The complaint below about non-responsive priests and laity is accurate. But how do the non-responsives think people reach out to them? How do they think people react when their requests are ignored or rebuffed?
What is so hard about returning a phone call or setting up even a one page website?
Hint to priests who feel overwhelmed by the demands of their ministry and let items fall through the cracks: 1) Start reading Dn. Michael Hyatt’s blog and implement his suggestions; and 2) read “Getting Things Done” by David Allen.
Productive work is a matter of good organization, and good organization helps you separate the wheat from the chaff in your ministry. Nurture the wheat, discard the chaff.
Source: Byzantine, TX
It is a surprise to few that priests don’t answer emails. They also don’t answer the phone. If you go to a church during the week they might well not answer the door. This is not true of all clergy, but it’s true enough about many of them for me to be able to bring this up in Orthodox company and receive knowing nods of agreement.
This morning I read a comment from a priest that said:
Evangelistic methodology submitted for your consideration: Orthodoxy in America could be a lot bigger if all parishes would answer their phone, return phone and email messages within a day, and install doorbells prominently on the church.
I answered in the affirmative. When I travel, I often use the phone number and email provided by a parish’s website to confirm service times. Having experienced the East Coast predisposition to change the Divine Liturgy time to “Summer Hours” without reflecting such on their website or diocesan directory listing, I always check first. Parishes move to new buildings (happened to me in Georgia), unmarked side doors are opened instead of the main doors for weekday services (in Philadelphia), being in-between priests allows for only monthly services (in Seattle), no one will open a locked door for you unless they know you’re coming in advance to Matins (in Brooklyn). In short: check first.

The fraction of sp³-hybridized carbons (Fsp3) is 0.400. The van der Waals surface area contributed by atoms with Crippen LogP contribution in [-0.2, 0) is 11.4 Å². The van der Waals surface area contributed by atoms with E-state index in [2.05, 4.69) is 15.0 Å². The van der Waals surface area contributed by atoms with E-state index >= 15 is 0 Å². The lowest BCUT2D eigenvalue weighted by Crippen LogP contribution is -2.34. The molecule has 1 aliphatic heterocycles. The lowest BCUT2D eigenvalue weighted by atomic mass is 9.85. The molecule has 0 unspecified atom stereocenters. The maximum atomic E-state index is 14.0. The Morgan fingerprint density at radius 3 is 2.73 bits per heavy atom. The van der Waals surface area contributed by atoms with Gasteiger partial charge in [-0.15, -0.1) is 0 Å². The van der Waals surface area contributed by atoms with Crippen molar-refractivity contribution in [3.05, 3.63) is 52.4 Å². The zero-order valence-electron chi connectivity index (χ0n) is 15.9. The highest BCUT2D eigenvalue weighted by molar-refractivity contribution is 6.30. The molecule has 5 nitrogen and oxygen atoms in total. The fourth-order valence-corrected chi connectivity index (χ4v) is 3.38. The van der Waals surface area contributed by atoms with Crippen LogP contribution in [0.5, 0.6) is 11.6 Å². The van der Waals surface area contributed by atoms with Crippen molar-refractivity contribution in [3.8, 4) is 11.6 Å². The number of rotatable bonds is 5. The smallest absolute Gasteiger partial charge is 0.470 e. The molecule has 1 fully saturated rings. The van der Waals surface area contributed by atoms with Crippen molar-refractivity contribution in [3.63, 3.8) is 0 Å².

The problem is that confirmations are hard to get. A few months back I emailed 2 weeks before a trip to confirm service times. I received an answer two months after I had returned from the conference. This is not an isolated incident, it might well be common enough to be considered the norm.
Leaving voicemails is not much more efficacious. For as often as I have had someone pick up the phone or call me back, I have had twice as many calls fade into the ether. It should also not be forgotten that not talking with some Slavic parish priests beforehand will ensure you will not be communed. I have visited parishes where such a requirement is in place and it doesn’t take much imagination to grasp how disheartening it would be to be turned away from the chalice for want of a returned phone call.
A woman called a parish I used to attend to get some scheduling information:
Woman: “Father, what time will you be blessing the baskets?”
Priest: “Directly after the liturgy or maybe 15 minutes after.”
Woman: “What time will that be? What time will you be done?”
The priest, knowing the woman was of the ilk to pop in to have some tradition fulfilled, but never actually came to the Liturgy, responded, “My dear, the Liturgy is eternal!”
My recollection is that she did not show up for the Paschal service or the basket blessing. The story, though, is a good cautionary tale regardless.
Read the entire article on the Byzantine, TX website (new window will open).